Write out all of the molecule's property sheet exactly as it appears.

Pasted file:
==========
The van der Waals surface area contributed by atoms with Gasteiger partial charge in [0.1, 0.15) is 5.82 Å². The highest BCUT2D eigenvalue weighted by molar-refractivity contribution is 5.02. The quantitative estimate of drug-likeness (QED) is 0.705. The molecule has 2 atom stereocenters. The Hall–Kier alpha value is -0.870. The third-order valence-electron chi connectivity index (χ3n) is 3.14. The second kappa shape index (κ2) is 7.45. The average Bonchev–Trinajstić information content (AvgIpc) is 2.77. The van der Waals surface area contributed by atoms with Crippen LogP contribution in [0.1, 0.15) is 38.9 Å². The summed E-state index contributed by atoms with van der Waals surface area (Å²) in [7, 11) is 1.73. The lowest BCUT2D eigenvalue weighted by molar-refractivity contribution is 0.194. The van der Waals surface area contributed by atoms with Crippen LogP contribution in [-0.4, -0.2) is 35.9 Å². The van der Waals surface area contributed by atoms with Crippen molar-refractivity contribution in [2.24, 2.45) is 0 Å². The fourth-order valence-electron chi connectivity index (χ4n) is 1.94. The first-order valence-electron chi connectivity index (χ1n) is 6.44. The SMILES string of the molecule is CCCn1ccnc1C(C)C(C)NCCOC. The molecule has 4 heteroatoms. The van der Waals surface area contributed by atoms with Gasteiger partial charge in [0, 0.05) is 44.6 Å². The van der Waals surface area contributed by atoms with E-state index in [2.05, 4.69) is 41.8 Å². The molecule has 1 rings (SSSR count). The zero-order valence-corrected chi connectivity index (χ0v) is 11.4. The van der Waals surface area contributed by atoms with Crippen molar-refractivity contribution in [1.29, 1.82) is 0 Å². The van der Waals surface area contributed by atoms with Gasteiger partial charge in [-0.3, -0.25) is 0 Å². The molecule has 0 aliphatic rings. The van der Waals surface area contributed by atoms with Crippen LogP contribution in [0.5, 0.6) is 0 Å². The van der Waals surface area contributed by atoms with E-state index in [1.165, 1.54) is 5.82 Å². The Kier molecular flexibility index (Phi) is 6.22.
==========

The van der Waals surface area contributed by atoms with Gasteiger partial charge in [0.1, 0.15) is 5.82 Å². The highest BCUT2D eigenvalue weighted by molar-refractivity contribution is 5.02. The quantitative estimate of drug-likeness (QED) is 0.705. The molecule has 2 atom stereocenters. The Hall–Kier alpha value is -0.870. The third-order valence-electron chi connectivity index (χ3n) is 3.14. The second kappa shape index (κ2) is 7.45. The average Bonchev–Trinajstić information content (AvgIpc) is 2.77. The van der Waals surface area contributed by atoms with Crippen LogP contribution in [0.1, 0.15) is 38.9 Å². The summed E-state index contributed by atoms with van der Waals surface area (Å²) in [7, 11) is 1.73. The lowest BCUT2D eigenvalue weighted by molar-refractivity contribution is 0.194. The van der Waals surface area contributed by atoms with Crippen LogP contribution in [-0.4, -0.2) is 35.9 Å². The van der Waals surface area contributed by atoms with Crippen molar-refractivity contribution in [2.24, 2.45) is 0 Å². The fourth-order valence-electron chi connectivity index (χ4n) is 1.94. The first-order valence-electron chi connectivity index (χ1n) is 6.44. The SMILES string of the molecule is CCCn1ccnc1C(C)C(C)NCCOC. The molecule has 4 heteroatoms. The van der Waals surface area contributed by atoms with Gasteiger partial charge in [0, 0.05) is 44.6 Å². The van der Waals surface area contributed by atoms with E-state index in [2.05, 4.69) is 41.8 Å². The molecule has 1 rings (SSSR count). The zero-order valence-corrected chi connectivity index (χ0v) is 11.4. The van der Waals surface area contributed by atoms with Crippen molar-refractivity contribution in [1.29, 1.82) is 0 Å². The van der Waals surface area contributed by atoms with Gasteiger partial charge in [-0.3, -0.25) is 0 Å². The molecule has 0 aliphatic rings. The van der Waals surface area contributed by atoms with Crippen LogP contribution in [0.5, 0.6) is 0 Å². The van der Waals surface area contributed by atoms with E-state index in [1.165, 1.54) is 5.82 Å². The Kier molecular flexibility index (Phi) is 6.22.